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Choosing to be Trained: Evidence from a Field Experiment


  • Utteeyo Dasgupta
  • Lata Gangadharan
  • Pushkar Maitra
  • Subha Mani
  • Samyukta Subramanian


This paper combines unique experimental and survey data to examine the determinants of self-selection into a training program. Women residing in selected disadvantaged areas in New Delhi, India were invited to apply for a six-month long subsidized training program in stitching and tailoring. A random subset of applicants and non-applicants to the training program were invited to participate in an artefactual field experiment and in a detailed socio-economic survey. We find that applicants and non-applicants differ both in terms of socio-economic characteristics (elicited through survey data), and behavioral traits (elicited using a field experiment). Identifying these characteristics can help policy-makers design and promote programs so as to make them more appealing to the target group, and thus improve take-up rates. Our results also suggest that as a methodology, there is valuable information to be gained by dissecting the black box of unobservables using behavioral data from experiments.

Suggested Citation

  • Utteeyo Dasgupta & Lata Gangadharan & Pushkar Maitra & Subha Mani & Samyukta Subramanian, 2012. "Choosing to be Trained: Evidence from a Field Experiment," Monash Economics Working Papers 43-12, Monash University, Department of Economics.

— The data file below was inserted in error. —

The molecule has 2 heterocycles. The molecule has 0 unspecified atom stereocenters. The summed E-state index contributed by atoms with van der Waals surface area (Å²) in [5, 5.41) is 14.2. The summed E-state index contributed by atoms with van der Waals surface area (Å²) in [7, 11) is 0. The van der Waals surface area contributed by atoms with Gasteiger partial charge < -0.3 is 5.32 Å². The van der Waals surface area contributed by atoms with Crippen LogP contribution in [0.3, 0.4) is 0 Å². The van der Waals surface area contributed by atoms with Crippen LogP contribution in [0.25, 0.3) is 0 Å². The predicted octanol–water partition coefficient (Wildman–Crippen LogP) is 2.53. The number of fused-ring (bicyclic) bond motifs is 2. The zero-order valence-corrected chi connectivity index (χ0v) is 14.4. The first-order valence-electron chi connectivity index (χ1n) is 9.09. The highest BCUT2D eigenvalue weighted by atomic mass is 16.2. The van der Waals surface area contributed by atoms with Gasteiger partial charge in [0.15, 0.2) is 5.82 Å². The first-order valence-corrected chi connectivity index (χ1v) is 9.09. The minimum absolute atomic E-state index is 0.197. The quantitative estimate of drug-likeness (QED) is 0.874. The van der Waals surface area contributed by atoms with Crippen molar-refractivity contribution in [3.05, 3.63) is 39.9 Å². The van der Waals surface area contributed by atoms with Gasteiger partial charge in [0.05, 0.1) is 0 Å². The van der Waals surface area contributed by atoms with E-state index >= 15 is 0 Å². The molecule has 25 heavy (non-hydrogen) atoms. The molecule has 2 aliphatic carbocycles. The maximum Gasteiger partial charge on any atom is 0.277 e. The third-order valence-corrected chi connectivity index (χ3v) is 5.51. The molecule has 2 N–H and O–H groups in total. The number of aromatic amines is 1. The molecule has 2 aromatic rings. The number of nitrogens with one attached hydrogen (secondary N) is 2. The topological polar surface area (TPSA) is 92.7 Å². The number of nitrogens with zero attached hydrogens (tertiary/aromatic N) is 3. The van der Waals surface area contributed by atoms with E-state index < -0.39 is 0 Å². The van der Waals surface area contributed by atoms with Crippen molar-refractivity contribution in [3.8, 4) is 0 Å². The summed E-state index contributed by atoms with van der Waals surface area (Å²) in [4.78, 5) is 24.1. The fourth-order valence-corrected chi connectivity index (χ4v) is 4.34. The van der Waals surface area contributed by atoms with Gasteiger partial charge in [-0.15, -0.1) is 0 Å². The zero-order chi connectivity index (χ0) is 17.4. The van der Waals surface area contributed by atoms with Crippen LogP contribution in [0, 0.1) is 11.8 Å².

• Handle: RePEc:mos:moswps:2012-43

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    Cited by:

    1. Jain, Tarun & Maitra, Pushkar & Mani, Subha, 2016. "Barriers to Skill Acquisition: Evidence from English Training in India," IZA Discussion Papers 10199, Institute for the Study of Labor (IZA).

    More about this item


    Selection; Field Experiment; Household Survey; Risk; Competition;

    JEL classification:

    • J24 - Labor and Demographic Economics - - Demand and Supply of Labor - - - Human Capital; Skills; Occupational Choice; Labor Productivity
    • C93 - Mathematical and Quantitative Methods - - Design of Experiments - - - Field Experiments
    • C81 - Mathematical and Quantitative Methods - - Data Collection and Data Estimation Methodology; Computer Programs - - - Methodology for Collecting, Estimating, and Organizing Microeconomic Data; Data Access


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